Democrats are starting to feel good about the direction of the economy, with five months of deflation and less action on interest rates.
“I think we’re in better times, I think we’re in better times,” said Sen. John Tester (D-Mont.), who sits on the Banking, Housing and Urban Affairs Committee on Wednesday. “It’s inflation. [something] We still have to deal with it.
Democratic moderate Joe Manchin (W.Va.), who has often broken with his party over economic-related legislative measures, agreed: “We’re moving in the right direction.”
As Republicans play up their weaknesses, while Democrats emphasize the strength of the economy, both parties recognize some of the improved conditions.
Rep. Brett Guthrie (R-Ky.), a member of the House Energy and Commerce Committee, cried just in time.
“Decreasing inflation is always good, I wish it was where it was before President Biden left office,” he said.
Mike Rounds (RS.D.), a member of the Senate Banking Committee, said in an interview that inflation is “slowly moving in the right direction.” The reality is that this is a policy driven issue, and policy is something that needs to change.
In the year Amid warnings of a 2023 recession and potential job losses, the Labor Department said Tuesday that companies were charging 7.1 percent higher prices to consumers in November than the previous month. That’s still a multi-decade high, but down from 7.7 percent in October and 9.1 percent in June.
“7.7 [percent inflation] About 7.1 is pretty good,” Manchin said Wednesday.
As a result, the Federal Reserve slowed its pace of rate hikes on Wednesday for the first time since it began raising rates in March, adding 50 basis points to the federal funds rate, instead of 75 as it has done at its previous four meetings.
“The feds — God bless them — were AWOL until the end of the summer last year, and then they got religion and behaved amazingly,” said Senate Finance Committee member Tom Carper (D-Del.) in an interview.
Carper said the week’s inflation numbers were “very encouraging” and “we’re on the right track.” He noted that job growth remains strong.
But Democrats don’t fully agree on how the Fed should proceed.
When asked if the Fed should hold off on raising interest rates at its next meeting, the tester indicated he thought the central bank would continue, to a revised average target rate of 5.1 percent next year.
“I talked to him. [the Federal Reserve chair] last week, and they’re not going to do anything unless something changes dramatically for a while,” he said.
“The federation must do their job. They’ve been slowly coming out of the gate, and now they’re doing their job,” Manchin added.
Other Democratic lawmakers think it’s time for the Fed to end rate hikes altogether to avoid risking a recession.
“I think the Fed should stop raising rates,” Ted Liu (D-Calif.) said Wednesday. “What you see is inflation due to the pandemic. And now that the epidemic is slowing down and the supply chain in the United States and countries around the world is back and going, and now we have very few countries with any epidemic restrictions except China. Where we don’t want more price hikes.
Republicans have criticized the U.S.’s economic performance during the pandemic, citing how economic stimulus packages passed by the Democratic-controlled Congress have boosted demand for goods just as they have made supply chains more strained.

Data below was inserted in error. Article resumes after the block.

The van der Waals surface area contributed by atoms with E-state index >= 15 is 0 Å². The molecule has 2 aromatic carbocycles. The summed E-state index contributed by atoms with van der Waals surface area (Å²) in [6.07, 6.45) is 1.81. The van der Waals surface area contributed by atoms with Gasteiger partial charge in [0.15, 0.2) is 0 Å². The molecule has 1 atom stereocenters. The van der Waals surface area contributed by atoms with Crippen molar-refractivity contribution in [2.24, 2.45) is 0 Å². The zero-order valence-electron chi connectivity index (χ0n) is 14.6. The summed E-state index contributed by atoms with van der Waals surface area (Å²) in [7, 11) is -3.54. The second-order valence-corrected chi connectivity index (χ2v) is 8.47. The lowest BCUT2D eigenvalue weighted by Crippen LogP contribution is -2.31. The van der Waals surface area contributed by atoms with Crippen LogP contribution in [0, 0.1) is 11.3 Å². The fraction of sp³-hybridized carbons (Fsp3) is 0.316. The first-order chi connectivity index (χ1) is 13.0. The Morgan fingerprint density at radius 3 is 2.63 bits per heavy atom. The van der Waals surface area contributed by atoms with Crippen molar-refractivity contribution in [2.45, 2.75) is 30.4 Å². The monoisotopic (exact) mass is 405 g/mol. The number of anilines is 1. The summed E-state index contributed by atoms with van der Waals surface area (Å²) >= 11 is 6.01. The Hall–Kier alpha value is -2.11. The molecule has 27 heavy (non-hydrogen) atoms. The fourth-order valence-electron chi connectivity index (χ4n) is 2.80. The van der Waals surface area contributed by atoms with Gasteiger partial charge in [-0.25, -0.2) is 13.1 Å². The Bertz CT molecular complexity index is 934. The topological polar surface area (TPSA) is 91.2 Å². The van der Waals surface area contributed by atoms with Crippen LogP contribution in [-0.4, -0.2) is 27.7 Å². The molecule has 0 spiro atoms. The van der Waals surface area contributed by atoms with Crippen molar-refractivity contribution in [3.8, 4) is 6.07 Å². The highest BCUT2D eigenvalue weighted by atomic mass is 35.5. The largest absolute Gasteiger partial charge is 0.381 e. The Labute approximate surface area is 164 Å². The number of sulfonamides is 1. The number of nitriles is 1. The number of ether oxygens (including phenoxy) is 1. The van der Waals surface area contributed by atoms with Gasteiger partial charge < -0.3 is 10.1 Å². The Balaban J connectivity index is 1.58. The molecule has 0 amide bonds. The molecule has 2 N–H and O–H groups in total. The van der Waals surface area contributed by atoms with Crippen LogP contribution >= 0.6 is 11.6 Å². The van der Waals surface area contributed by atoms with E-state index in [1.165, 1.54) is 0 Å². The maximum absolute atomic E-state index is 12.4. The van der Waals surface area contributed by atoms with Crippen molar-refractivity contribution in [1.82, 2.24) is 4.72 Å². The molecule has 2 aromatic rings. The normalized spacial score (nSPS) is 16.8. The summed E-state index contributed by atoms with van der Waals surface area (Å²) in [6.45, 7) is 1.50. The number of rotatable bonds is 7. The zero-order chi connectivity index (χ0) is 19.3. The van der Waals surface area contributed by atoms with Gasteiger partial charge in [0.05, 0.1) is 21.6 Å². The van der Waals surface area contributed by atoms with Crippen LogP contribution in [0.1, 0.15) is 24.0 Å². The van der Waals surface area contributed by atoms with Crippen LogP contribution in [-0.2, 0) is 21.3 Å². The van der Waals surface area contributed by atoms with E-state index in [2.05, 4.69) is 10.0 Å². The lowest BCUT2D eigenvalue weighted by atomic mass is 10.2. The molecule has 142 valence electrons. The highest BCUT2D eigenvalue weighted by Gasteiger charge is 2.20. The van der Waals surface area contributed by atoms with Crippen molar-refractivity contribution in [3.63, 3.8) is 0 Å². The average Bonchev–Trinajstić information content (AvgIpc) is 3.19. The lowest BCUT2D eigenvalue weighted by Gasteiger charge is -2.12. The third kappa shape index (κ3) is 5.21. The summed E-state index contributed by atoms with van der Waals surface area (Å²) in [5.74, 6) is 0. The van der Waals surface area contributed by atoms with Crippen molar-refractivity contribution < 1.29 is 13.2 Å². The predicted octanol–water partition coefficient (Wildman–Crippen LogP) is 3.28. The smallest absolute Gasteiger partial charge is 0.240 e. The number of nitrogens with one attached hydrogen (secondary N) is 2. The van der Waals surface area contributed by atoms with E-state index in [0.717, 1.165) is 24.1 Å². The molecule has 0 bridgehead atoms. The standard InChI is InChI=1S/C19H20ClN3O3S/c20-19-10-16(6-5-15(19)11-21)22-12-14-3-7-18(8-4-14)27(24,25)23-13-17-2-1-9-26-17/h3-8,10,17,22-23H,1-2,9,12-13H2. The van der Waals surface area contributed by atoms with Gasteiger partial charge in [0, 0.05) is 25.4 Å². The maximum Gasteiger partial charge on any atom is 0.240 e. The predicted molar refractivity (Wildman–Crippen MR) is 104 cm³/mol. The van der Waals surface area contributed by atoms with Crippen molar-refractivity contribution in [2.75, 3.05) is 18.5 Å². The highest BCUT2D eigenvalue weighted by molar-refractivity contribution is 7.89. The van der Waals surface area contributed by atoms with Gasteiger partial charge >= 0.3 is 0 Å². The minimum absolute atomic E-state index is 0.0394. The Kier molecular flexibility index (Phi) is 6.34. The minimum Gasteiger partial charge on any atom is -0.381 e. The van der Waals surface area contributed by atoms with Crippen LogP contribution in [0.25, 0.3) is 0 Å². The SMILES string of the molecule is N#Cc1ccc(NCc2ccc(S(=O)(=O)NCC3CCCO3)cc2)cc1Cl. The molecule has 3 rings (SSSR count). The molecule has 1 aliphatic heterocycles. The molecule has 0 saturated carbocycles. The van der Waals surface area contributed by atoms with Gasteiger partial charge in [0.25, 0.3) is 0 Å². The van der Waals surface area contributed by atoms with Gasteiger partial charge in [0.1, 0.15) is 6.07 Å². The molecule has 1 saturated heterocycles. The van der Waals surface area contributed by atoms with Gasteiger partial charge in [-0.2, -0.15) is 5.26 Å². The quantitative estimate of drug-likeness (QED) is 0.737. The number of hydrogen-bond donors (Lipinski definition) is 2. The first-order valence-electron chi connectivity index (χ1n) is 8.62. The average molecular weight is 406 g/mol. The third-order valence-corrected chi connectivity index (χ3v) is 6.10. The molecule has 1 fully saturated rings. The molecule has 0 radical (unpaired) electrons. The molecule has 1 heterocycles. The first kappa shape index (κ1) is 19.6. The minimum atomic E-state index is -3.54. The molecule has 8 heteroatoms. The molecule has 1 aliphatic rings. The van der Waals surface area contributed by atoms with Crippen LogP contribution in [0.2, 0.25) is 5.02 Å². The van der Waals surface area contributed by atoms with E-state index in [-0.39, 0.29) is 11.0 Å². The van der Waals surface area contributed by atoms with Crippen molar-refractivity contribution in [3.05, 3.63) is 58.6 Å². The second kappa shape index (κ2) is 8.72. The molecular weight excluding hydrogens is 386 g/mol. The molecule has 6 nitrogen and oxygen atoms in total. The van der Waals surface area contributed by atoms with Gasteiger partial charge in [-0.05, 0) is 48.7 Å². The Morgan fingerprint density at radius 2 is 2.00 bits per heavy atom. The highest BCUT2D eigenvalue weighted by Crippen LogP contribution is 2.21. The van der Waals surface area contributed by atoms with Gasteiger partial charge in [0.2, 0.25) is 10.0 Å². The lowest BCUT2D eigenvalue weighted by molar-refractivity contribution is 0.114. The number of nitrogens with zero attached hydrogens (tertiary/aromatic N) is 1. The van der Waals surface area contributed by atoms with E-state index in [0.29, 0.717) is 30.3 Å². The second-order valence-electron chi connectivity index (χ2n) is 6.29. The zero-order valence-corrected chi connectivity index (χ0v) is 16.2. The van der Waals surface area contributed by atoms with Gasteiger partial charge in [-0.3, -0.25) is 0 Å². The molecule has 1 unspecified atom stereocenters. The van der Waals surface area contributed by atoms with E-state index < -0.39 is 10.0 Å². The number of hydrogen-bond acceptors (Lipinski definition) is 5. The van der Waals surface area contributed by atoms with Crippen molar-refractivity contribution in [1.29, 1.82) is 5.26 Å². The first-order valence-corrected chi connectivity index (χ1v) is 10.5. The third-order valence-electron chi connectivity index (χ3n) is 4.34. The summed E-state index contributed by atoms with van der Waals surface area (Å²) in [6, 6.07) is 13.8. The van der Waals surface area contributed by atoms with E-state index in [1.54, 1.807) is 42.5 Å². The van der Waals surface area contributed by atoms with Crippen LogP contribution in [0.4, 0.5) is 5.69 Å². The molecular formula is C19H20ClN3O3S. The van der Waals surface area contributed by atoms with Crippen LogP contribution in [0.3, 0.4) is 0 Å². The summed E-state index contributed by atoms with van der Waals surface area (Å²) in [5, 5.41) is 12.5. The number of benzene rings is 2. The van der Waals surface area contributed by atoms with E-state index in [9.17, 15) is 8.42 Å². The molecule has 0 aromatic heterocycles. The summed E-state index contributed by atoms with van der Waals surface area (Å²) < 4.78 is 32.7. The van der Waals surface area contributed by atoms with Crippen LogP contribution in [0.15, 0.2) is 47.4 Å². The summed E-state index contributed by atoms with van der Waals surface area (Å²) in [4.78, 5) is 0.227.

“I think the only thing the Fed can do with a very weak tool, in my opinion, is raise interest rates. I think they’ll probably continue for a while,” Rounds said.
The biggest concern for economists right now is whether the Fed’s rate hikes, designed to slow demand by making it more expensive to supply the market throughout the economy, will eventually lead to a recession.
Rumors of a deep recession reached fever pitch over the summer, and a contraction in GDP in the first two quarters led many Americans to believe that a recession had begun.
But some market analysts are beginning to soften their language, and some lawmakers are following suit.
“I think we’re going to have a recession next year, but it’s going to be very shallow and not more than two-quarters,” Senate Finance Committee member Chuck Grassley (R-Iowa) said Wednesday, echoing recent comments from 2015. Bank of America CEO Brian Moynihan said he expects a “mild recession” in 2023.
Other parts of the banking industry have been telling Congress that the economy is holding up.
“We recently met with CEOs of some banks. They say the notes are doing well, the red flags alarming the banking community at the moment are signs of a slowdown in the economy. I know you hear commentators talking about it on TV, but the reality is that our economy is going down,” said Rep. Vincente Gonzalez (D-Texas), a member of the House Financial Services Committee, on Wednesday.
According to Gonzales, banks are not paying much attention to credit card defaults, which is one of the first signs of an economic downturn.
“One thing they mentioned is that people who were in trouble before the pandemic are now going back to credit. And you’ve probably seen that some of the people with low credit ratings are the first people to appear. [getting] Some small loans across the country,” he said.
Economists say they are expecting continued spending from consumers, which could help prevent a recession.
“The labor market continues to be very strong as the labor market continues to grow [workers] Seeing a healthy (perhaps too healthy) salary increase. As inflation declines, workers have higher wages to spend. Dean Baker, an economist at the Center for Economic Policy and Research, wrote in an email to The Hill.
“With strong consumption, robust investment and rapidly falling inflation, everything looks good unless the Fed goes on a moderate hike.”